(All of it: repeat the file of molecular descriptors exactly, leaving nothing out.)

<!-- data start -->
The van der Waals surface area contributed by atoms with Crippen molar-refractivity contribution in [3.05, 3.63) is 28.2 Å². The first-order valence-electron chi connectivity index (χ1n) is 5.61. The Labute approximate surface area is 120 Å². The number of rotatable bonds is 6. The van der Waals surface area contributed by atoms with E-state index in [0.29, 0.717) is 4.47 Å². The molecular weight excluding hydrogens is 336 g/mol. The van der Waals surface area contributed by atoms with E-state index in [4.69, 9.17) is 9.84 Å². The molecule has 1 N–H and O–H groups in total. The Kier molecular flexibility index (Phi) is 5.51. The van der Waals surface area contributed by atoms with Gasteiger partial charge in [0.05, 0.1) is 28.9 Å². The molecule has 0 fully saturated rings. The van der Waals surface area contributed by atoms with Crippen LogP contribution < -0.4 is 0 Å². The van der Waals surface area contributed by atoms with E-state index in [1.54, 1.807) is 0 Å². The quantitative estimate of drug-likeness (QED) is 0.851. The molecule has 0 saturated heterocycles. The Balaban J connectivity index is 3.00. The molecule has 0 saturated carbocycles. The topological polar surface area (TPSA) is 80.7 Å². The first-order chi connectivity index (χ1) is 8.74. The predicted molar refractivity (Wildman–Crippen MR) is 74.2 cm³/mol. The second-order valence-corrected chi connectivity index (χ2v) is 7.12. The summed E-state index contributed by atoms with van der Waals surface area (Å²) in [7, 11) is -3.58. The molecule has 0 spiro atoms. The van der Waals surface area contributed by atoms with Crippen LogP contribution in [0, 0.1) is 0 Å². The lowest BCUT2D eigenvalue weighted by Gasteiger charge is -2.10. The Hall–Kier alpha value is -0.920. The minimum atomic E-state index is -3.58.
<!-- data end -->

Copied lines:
The van der Waals surface area contributed by atoms with Crippen molar-refractivity contribution in [3.05, 3.63) is 28.2 Å². The first-order valence-electron chi connectivity index (χ1n) is 5.61. The Labute approximate surface area is 120 Å². The number of rotatable bonds is 6. The van der Waals surface area contributed by atoms with E-state index in [0.29, 0.717) is 4.47 Å². The molecular weight excluding hydrogens is 336 g/mol. The van der Waals surface area contributed by atoms with E-state index in [4.69, 9.17) is 9.84 Å². The molecule has 1 N–H and O–H groups in total. The Kier molecular flexibility index (Phi) is 5.51. The van der Waals surface area contributed by atoms with Gasteiger partial charge in [0.05, 0.1) is 28.9 Å². The molecule has 0 fully saturated rings. The van der Waals surface area contributed by atoms with Crippen LogP contribution < -0.4 is 0 Å². The van der Waals surface area contributed by atoms with E-state index in [1.54, 1.807) is 0 Å². The quantitative estimate of drug-likeness (QED) is 0.851. The molecule has 0 saturated heterocycles. The Balaban J connectivity index is 3.00. The molecule has 0 saturated carbocycles. The topological polar surface area (TPSA) is 80.7 Å². The first-order chi connectivity index (χ1) is 8.74. The predicted molar refractivity (Wildman–Crippen MR) is 74.2 cm³/mol. The second-order valence-corrected chi connectivity index (χ2v) is 7.12. The summed E-state index contributed by atoms with van der Waals surface area (Å²) in [7, 11) is -3.58. The molecule has 0 spiro atoms. The van der Waals surface area contributed by atoms with Crippen LogP contribution in [0, 0.1) is 0 Å². The lowest BCUT2D eigenvalue weighted by Gasteiger charge is -2.10. The Hall–Kier alpha value is -0.920. The minimum atomic E-state index is -3.58.